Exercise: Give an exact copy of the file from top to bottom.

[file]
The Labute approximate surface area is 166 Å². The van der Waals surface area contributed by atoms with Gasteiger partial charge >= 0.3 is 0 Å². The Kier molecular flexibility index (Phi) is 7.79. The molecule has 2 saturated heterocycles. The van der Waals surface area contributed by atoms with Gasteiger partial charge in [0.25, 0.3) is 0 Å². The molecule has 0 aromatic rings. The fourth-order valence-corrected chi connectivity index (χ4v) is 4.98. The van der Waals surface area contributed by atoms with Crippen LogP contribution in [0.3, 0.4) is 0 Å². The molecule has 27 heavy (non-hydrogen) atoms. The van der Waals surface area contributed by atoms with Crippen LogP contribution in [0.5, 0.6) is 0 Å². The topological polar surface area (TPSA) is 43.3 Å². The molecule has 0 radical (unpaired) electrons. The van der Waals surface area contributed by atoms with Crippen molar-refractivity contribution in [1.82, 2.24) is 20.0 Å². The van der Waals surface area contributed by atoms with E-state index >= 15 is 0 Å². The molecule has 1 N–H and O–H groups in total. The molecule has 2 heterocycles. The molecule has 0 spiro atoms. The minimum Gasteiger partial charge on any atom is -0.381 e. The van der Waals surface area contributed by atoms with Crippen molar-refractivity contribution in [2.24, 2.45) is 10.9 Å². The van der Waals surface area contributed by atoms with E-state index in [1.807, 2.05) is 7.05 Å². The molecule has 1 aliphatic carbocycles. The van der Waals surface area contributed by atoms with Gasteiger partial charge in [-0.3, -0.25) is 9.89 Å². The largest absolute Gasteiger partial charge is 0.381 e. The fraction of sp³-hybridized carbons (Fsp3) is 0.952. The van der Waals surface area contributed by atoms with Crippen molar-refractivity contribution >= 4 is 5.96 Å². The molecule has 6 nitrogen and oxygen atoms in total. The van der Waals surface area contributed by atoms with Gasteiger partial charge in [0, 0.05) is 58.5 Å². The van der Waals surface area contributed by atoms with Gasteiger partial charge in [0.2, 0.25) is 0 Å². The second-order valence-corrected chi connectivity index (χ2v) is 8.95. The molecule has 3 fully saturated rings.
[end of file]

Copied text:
The Labute approximate surface area is 166 Å². The van der Waals surface area contributed by atoms with Gasteiger partial charge >= 0.3 is 0 Å². The Kier molecular flexibility index (Phi) is 7.79. The molecule has 2 saturated heterocycles. The van der Waals surface area contributed by atoms with Gasteiger partial charge in [0.25, 0.3) is 0 Å². The molecule has 0 aromatic rings. The fourth-order valence-corrected chi connectivity index (χ4v) is 4.98. The van der Waals surface area contributed by atoms with Crippen LogP contribution in [0.3, 0.4) is 0 Å². The molecule has 27 heavy (non-hydrogen) atoms. The van der Waals surface area contributed by atoms with Crippen LogP contribution in [0.5, 0.6) is 0 Å². The topological polar surface area (TPSA) is 43.3 Å². The molecule has 0 radical (unpaired) electrons. The van der Waals surface area contributed by atoms with Crippen molar-refractivity contribution in [1.82, 2.24) is 20.0 Å². The van der Waals surface area contributed by atoms with E-state index >= 15 is 0 Å². The molecule has 1 N–H and O–H groups in total. The molecule has 2 heterocycles. The molecule has 0 spiro atoms. The minimum Gasteiger partial charge on any atom is -0.381 e. The van der Waals surface area contributed by atoms with Crippen molar-refractivity contribution in [2.24, 2.45) is 10.9 Å². The van der Waals surface area contributed by atoms with E-state index in [1.807, 2.05) is 7.05 Å². The molecule has 1 aliphatic carbocycles. The van der Waals surface area contributed by atoms with Gasteiger partial charge in [-0.3, -0.25) is 9.89 Å². The largest absolute Gasteiger partial charge is 0.381 e. The fraction of sp³-hybridized carbons (Fsp3) is 0.952. The van der Waals surface area contributed by atoms with Crippen molar-refractivity contribution >= 4 is 5.96 Å². The molecule has 6 nitrogen and oxygen atoms in total. The van der Waals surface area contributed by atoms with Gasteiger partial charge in [0, 0.05) is 58.5 Å². The van der Waals surface area contributed by atoms with Gasteiger partial charge in [0.2, 0.25) is 0 Å². The second-order valence-corrected chi connectivity index (χ2v) is 8.95. The molecule has 3 fully saturated rings.